The Eagles are doing it with a roster balanced with talent in every class that features transfers, athletes from four different states and a good mix of contributing locals in Mendenhall, Polen, Adi Turnbaugh (Ontario) and Phyllis Stanfield (Madison).
The next step for Paulino and Ashland is making a postseason run. While they have made the NCAA Tournament five straight seasons now, the Eagles haven’t gotten past the first round since winning a pair of tournament games in 2004.
They will be hosting their regional at Ferguson Field for the second time in three seasons, where they are an unbeaten 17-0-2 since a double-overtime defeat to Drury in the first round of the 2021 NCAA Tournament.
Last year, AU lost its opener in the ninth shootout round to a Ferris State team that advanced all the way to the final four.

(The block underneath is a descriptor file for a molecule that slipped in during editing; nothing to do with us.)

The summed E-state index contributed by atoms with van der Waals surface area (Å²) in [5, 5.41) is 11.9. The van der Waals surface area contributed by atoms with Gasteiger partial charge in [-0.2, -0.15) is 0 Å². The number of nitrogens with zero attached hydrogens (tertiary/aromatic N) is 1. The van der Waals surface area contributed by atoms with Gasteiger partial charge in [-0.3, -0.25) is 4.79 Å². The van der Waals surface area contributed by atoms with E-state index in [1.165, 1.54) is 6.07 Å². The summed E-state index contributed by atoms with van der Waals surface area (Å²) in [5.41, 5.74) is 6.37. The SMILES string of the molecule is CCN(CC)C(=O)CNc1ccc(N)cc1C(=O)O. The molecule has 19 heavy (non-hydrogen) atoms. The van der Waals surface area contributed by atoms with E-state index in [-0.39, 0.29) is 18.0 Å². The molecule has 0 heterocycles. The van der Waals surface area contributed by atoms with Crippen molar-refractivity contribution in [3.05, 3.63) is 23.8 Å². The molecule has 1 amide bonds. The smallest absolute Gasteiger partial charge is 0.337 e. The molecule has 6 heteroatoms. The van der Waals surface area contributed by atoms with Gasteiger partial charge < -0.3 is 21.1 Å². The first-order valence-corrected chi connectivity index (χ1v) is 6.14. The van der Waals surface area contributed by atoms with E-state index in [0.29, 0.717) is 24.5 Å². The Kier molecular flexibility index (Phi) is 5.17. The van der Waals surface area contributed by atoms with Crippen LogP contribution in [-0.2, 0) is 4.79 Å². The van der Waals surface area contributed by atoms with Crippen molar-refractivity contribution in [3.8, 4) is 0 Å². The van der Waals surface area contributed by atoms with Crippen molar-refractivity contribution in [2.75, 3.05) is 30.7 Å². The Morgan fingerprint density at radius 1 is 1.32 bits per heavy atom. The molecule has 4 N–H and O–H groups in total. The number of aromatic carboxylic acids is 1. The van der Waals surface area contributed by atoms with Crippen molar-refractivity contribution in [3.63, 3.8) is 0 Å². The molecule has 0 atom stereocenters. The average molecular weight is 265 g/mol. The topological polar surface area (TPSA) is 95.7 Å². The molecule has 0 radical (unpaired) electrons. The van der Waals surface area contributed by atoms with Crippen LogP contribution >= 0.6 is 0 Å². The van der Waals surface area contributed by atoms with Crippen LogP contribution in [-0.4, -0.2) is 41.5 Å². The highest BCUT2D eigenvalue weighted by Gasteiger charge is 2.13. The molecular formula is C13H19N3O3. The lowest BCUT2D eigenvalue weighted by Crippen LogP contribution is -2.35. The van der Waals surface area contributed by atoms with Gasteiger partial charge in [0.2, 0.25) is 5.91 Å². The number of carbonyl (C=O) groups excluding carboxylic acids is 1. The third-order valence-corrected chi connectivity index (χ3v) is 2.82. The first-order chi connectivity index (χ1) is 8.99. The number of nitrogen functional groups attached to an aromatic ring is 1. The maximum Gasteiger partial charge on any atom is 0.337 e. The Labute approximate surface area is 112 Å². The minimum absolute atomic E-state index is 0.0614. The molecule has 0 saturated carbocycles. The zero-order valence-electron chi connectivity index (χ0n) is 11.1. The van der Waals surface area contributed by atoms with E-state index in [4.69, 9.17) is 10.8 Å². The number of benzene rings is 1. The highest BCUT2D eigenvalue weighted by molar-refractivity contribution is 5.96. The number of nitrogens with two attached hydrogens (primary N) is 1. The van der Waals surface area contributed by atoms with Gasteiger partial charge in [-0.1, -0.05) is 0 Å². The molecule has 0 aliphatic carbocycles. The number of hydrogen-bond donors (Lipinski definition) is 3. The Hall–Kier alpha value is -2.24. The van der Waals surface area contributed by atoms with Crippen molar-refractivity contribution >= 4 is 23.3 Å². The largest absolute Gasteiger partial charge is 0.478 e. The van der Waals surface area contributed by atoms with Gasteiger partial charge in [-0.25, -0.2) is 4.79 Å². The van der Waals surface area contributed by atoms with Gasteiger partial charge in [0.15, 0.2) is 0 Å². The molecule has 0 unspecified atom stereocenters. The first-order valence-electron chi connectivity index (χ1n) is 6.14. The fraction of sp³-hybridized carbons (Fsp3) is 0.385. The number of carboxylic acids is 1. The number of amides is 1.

“This is why we took the job,” Paulino said. “We knew this could be a place where you could win, because of the resources we have, the people that we have, the culture that we’ve created.
“I’m excited for the group and where we’re at, but I don’t think that we can be satisfied.”
Mendenhall said it’s clear her coach wants the best for the Eagles as players and individuals on and off the field.
King said he’s ecstatic to see what that hasty coaching search from a few summers ago has turned into. He praised Paulino for his vision and high standards, and his tactical, perfectionist approach to the game.
“It shows you that you really should be open in all these coaching searches,” King said. “He hadn’t interviewed for a job, he wasn’t on the radar and look how good he’s been.
“When he came in here, I said to him, ‘I think this program can take off and be a national contender – that’s the goal.’ That’s what he was asked to do … and here we are in the third straight year in the NCAA playoffs.”